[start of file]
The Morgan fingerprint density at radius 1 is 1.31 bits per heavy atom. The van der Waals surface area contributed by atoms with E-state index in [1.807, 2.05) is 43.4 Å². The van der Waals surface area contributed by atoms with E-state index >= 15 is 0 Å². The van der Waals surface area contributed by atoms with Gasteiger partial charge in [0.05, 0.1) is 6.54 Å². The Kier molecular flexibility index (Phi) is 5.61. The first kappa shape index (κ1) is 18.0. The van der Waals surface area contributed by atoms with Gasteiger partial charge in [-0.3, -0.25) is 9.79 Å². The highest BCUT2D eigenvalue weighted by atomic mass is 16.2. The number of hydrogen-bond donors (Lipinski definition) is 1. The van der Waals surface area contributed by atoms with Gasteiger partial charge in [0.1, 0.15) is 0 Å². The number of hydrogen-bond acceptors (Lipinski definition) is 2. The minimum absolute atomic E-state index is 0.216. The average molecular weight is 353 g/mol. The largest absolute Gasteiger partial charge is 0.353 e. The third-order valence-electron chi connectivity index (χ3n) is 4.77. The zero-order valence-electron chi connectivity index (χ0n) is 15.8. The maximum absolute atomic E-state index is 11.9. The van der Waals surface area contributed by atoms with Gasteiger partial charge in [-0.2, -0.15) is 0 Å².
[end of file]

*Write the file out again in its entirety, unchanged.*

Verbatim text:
The Morgan fingerprint density at radius 1 is 1.31 bits per heavy atom. The van der Waals surface area contributed by atoms with E-state index in [1.807, 2.05) is 43.4 Å². The van der Waals surface area contributed by atoms with E-state index >= 15 is 0 Å². The van der Waals surface area contributed by atoms with Gasteiger partial charge in [0.05, 0.1) is 6.54 Å². The Kier molecular flexibility index (Phi) is 5.61. The first kappa shape index (κ1) is 18.0. The van der Waals surface area contributed by atoms with Gasteiger partial charge in [-0.3, -0.25) is 9.79 Å². The highest BCUT2D eigenvalue weighted by atomic mass is 16.2. The number of hydrogen-bond donors (Lipinski definition) is 1. The van der Waals surface area contributed by atoms with Gasteiger partial charge in [0.1, 0.15) is 0 Å². The number of hydrogen-bond acceptors (Lipinski definition) is 2. The minimum absolute atomic E-state index is 0.216. The average molecular weight is 353 g/mol. The largest absolute Gasteiger partial charge is 0.353 e. The third-order valence-electron chi connectivity index (χ3n) is 4.77. The zero-order valence-electron chi connectivity index (χ0n) is 15.8. The maximum absolute atomic E-state index is 11.9. The van der Waals surface area contributed by atoms with Gasteiger partial charge in [-0.2, -0.15) is 0 Å².